Yeah, right. I’m confused by what the phrase; “Push the Jews into the sea.” means.

  • Ben Hall

    In addition to its religions, political, and social complexities,isn’t this also a complex semantic juggling issue involving “Islam,” “Judaism,” “Muslim,” “Jew,” “Palestinian,” (et al) and “Israeli”?

  • no name necessary

    At some point, although it is important to understand what transpired in the past in order to better the future, we ALL might just have to realize that no agreement on the past will be reached, but all will have to come together and agree that in order to protect the collective “our future” and most important the collective “our children” we must move forward together and teach tolerance, love and consideration of all regardless of the past, regardless of who did what, regardless of the chicken and the egg and not finishing the argument of which one came first- SHARE, agree to disagree, and work to make a bright future for all- tolerance on all sides is necessary to make this happen for our future generations. Maybe in America we will be able to learn how to do this as a new age has arrived, an age of tolerance, of equality- perhaps we can then influence others by our own; our nations positive actions-it will take time, and it will take dedication and staying on task but we all know it is imperative to reach an understanding in order to eliminate the teaching of hate to our children, to stop the crippling bias on both sides of the extreme perspective, I will do so, and if I can offer this perspective to my friends, and they then offer this to their friends, and so on……. something positive could result.

  • stewart perry

    Dear Rabbi Hirschfield:
    I am a fan of yours. Your writings are insightful and balanced. I have a question: You make no mention of the directive in the Qur’an about “kill all Jews and Infidels” in arriving at the conclusion that Ms. Ali-Kalimari might somehow arrive at peace between Jews and Muslims. How? By disavowing Muhammad’s directive? That would not make her a “good” Muslim. How can Muslims come to America and have us be comfortable knowing that directive? The Muslims’ plan of attack on non-Muslim countries seems to be get as many in the country of their choice as possible, behave until the numbers are large enough to make demands, make the demands and then if it not complied with, riot (as in France); bomb (as in England); cause massive disruptions (as in the cartoon event in Denmark). What is your suggestion, Rabbi, on what our course of dealings with Muslims should be? Stewart

  • Ameer Raschid

    stewart perry exhibits the Islamophobic anti Islam mentality that wishes to demonize Muslims rather than to arrive at a modus vivendi.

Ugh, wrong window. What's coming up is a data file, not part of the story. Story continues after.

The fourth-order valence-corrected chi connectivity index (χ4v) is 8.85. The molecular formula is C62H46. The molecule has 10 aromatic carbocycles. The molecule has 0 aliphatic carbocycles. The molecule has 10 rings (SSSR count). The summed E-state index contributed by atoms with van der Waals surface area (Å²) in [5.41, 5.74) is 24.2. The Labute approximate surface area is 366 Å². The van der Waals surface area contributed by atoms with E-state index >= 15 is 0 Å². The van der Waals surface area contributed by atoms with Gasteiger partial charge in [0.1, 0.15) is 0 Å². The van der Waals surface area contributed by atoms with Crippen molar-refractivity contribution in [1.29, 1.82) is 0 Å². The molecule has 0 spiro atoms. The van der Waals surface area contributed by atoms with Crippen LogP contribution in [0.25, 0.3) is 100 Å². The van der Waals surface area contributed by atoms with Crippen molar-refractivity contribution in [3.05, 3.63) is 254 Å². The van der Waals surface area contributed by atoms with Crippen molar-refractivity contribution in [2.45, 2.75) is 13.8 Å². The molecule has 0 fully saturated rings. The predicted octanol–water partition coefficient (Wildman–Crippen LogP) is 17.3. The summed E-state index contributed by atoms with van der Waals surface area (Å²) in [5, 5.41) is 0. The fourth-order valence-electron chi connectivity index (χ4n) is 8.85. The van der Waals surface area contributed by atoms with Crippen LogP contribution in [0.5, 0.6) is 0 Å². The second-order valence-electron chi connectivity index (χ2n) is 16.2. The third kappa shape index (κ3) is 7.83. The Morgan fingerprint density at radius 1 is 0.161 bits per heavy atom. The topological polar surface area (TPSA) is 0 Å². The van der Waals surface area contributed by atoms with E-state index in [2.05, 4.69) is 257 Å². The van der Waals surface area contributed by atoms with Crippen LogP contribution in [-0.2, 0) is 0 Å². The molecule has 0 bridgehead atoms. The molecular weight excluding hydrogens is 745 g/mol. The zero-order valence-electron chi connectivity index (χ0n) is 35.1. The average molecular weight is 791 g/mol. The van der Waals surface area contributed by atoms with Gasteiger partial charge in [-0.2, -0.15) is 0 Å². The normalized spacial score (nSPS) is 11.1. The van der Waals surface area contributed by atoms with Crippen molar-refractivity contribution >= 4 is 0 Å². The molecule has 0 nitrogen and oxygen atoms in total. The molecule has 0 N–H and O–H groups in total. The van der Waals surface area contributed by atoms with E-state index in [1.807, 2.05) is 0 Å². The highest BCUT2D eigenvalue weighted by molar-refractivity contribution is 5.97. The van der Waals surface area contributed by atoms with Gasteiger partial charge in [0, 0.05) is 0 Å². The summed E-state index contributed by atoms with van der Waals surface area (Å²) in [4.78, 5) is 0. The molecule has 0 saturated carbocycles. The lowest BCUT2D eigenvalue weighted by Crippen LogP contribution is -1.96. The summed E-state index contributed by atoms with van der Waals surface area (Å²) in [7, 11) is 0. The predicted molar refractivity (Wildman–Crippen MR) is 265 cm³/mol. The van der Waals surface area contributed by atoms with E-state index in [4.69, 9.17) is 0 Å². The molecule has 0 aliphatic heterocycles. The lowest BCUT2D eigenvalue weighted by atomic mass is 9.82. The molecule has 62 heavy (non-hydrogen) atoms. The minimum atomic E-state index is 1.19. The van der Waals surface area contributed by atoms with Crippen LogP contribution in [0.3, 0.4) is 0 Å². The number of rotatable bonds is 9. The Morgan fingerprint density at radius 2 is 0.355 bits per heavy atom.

As a reader of the Qur’an, I donh’t see that there is an advice to kill all Jews and infidels except those who were out to destroy Islam as most of the Jews were out to do as well as Christians. The infidel Arabs in the end converted by choice or by force. Jews and Christians submitted keeping their religion and survived which was better than the Holocasut and anti-Semitism of Europe and the US. Muslims are not supposed to be aggressors. Stop distorting Islam! We want to live in peace with our neigbors despite some fanatics.
    I am an American born Muslim from a converted Jewish father and later mother of Austria-Hungarian background and grew up in a mostly Jewish environment and with Jewish relatives including a Jewish sister-in-law.
    I have come across Jews who I despised more than Christians. I had little contact with orthodox Jews or Christians especially fundamentalists. The mentality of many Jewsi s a product of a ghetto mentality that sees non-Jews as the”goyim” and having a “goyisher kopf” that is an ignorant Christian mentality that came from their associating in Europe with ignorant Polish and Russian fanatical Christians and added “schwartze”, literally black but equivalent to the ‘n’ word to their American vocabulary. Jews and blacks have had problems related to economics in urban areas interpreted as exploitation and the view that blacks could not accomplish anything. Liberal Jews were the exception as they are in Israel where they are deemed traitors or Arab lovers. The anti-Arab, anti- Muslim mentality of Zionists, particularly among Jews from Arab countries who felt the prejudice there as well as many of American Jews who emigrated to Israel to become core settlers who would like Arabs to be sent outside present Israel as well as from the West Bank and Gaza as this is original Israel has exacerbated anti-Semitism in Europe, the UK and the US.